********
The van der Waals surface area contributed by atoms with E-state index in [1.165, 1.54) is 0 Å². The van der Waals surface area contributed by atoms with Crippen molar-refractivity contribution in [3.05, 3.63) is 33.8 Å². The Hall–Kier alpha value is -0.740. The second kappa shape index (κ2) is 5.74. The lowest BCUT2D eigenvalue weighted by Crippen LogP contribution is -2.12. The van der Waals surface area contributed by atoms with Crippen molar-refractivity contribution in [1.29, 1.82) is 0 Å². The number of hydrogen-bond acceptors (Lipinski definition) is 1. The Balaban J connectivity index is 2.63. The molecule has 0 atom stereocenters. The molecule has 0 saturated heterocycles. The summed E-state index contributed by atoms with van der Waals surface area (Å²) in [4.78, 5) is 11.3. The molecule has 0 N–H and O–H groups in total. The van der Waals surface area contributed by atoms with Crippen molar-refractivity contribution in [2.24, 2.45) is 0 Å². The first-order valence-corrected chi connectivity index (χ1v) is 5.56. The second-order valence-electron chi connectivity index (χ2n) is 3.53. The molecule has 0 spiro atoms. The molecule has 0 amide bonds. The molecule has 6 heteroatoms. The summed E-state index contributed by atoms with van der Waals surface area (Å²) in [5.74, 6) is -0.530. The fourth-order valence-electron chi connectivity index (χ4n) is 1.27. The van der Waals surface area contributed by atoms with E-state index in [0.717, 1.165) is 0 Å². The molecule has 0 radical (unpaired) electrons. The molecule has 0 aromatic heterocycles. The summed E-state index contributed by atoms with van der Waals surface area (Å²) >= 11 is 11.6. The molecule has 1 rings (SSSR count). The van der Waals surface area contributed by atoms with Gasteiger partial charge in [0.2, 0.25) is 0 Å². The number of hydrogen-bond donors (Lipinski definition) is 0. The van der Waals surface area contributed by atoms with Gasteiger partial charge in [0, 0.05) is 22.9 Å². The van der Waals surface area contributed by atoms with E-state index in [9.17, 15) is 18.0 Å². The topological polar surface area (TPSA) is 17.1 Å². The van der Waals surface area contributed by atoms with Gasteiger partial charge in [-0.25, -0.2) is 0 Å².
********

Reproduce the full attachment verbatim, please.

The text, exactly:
The van der Waals surface area contributed by atoms with E-state index in [1.165, 1.54) is 0 Å². The van der Waals surface area contributed by atoms with Crippen molar-refractivity contribution in [3.05, 3.63) is 33.8 Å². The Hall–Kier alpha value is -0.740. The second kappa shape index (κ2) is 5.74. The lowest BCUT2D eigenvalue weighted by Crippen LogP contribution is -2.12. The van der Waals surface area contributed by atoms with Crippen molar-refractivity contribution in [1.29, 1.82) is 0 Å². The number of hydrogen-bond acceptors (Lipinski definition) is 1. The Balaban J connectivity index is 2.63. The molecule has 0 atom stereocenters. The molecule has 0 saturated heterocycles. The summed E-state index contributed by atoms with van der Waals surface area (Å²) in [4.78, 5) is 11.3. The molecule has 0 N–H and O–H groups in total. The van der Waals surface area contributed by atoms with Crippen molar-refractivity contribution in [2.24, 2.45) is 0 Å². The first-order valence-corrected chi connectivity index (χ1v) is 5.56. The second-order valence-electron chi connectivity index (χ2n) is 3.53. The molecule has 0 spiro atoms. The molecule has 0 amide bonds. The molecule has 6 heteroatoms. The summed E-state index contributed by atoms with van der Waals surface area (Å²) in [5.74, 6) is -0.530. The fourth-order valence-electron chi connectivity index (χ4n) is 1.27. The van der Waals surface area contributed by atoms with E-state index in [0.717, 1.165) is 0 Å². The molecule has 0 radical (unpaired) electrons. The molecule has 0 aromatic heterocycles. The summed E-state index contributed by atoms with van der Waals surface area (Å²) >= 11 is 11.6. The molecule has 1 rings (SSSR count). The van der Waals surface area contributed by atoms with Gasteiger partial charge in [0.2, 0.25) is 0 Å². The number of hydrogen-bond donors (Lipinski definition) is 0. The van der Waals surface area contributed by atoms with Gasteiger partial charge in [0, 0.05) is 22.9 Å². The van der Waals surface area contributed by atoms with E-state index in [9.17, 15) is 18.0 Å². The topological polar surface area (TPSA) is 17.1 Å². The van der Waals surface area contributed by atoms with Gasteiger partial charge in [-0.25, -0.2) is 0 Å².